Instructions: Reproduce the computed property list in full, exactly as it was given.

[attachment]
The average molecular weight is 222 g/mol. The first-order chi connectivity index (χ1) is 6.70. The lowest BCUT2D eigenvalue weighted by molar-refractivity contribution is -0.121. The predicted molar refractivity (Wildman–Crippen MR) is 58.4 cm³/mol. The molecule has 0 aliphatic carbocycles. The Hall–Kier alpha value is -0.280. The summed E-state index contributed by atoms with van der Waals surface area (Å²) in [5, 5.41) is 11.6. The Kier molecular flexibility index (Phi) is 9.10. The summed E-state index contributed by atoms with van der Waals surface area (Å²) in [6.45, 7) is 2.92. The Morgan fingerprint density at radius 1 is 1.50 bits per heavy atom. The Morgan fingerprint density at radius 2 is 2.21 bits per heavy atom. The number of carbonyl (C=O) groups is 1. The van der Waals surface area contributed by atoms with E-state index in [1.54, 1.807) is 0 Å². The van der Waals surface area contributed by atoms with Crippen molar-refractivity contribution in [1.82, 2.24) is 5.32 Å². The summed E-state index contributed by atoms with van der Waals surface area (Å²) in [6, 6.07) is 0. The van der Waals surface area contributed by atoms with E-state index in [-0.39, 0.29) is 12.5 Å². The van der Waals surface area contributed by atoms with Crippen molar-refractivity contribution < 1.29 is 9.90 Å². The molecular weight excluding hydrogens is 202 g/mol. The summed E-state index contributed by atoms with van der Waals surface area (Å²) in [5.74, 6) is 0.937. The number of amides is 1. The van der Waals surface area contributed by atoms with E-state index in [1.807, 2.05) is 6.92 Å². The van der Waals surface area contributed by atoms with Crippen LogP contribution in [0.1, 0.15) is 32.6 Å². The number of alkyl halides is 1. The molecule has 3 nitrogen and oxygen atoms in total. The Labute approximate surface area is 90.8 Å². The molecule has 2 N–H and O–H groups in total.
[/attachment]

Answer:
The average molecular weight is 222 g/mol. The first-order chi connectivity index (χ1) is 6.70. The lowest BCUT2D eigenvalue weighted by molar-refractivity contribution is -0.121. The predicted molar refractivity (Wildman–Crippen MR) is 58.4 cm³/mol. The molecule has 0 aliphatic carbocycles. The Hall–Kier alpha value is -0.280. The summed E-state index contributed by atoms with van der Waals surface area (Å²) in [5, 5.41) is 11.6. The Kier molecular flexibility index (Phi) is 9.10. The summed E-state index contributed by atoms with van der Waals surface area (Å²) in [6.45, 7) is 2.92. The Morgan fingerprint density at radius 1 is 1.50 bits per heavy atom. The Morgan fingerprint density at radius 2 is 2.21 bits per heavy atom. The number of carbonyl (C=O) groups is 1. The van der Waals surface area contributed by atoms with E-state index in [1.54, 1.807) is 0 Å². The van der Waals surface area contributed by atoms with Crippen molar-refractivity contribution in [1.82, 2.24) is 5.32 Å². The summed E-state index contributed by atoms with van der Waals surface area (Å²) in [6, 6.07) is 0. The van der Waals surface area contributed by atoms with E-state index in [-0.39, 0.29) is 12.5 Å². The van der Waals surface area contributed by atoms with Crippen molar-refractivity contribution < 1.29 is 9.90 Å². The molecular weight excluding hydrogens is 202 g/mol. The summed E-state index contributed by atoms with van der Waals surface area (Å²) in [5.74, 6) is 0.937. The number of amides is 1. The van der Waals surface area contributed by atoms with E-state index in [1.807, 2.05) is 6.92 Å². The van der Waals surface area contributed by atoms with Crippen LogP contribution in [0.1, 0.15) is 32.6 Å². The number of alkyl halides is 1. The molecule has 3 nitrogen and oxygen atoms in total. The Labute approximate surface area is 90.8 Å². The molecule has 2 N–H and O–H groups in total.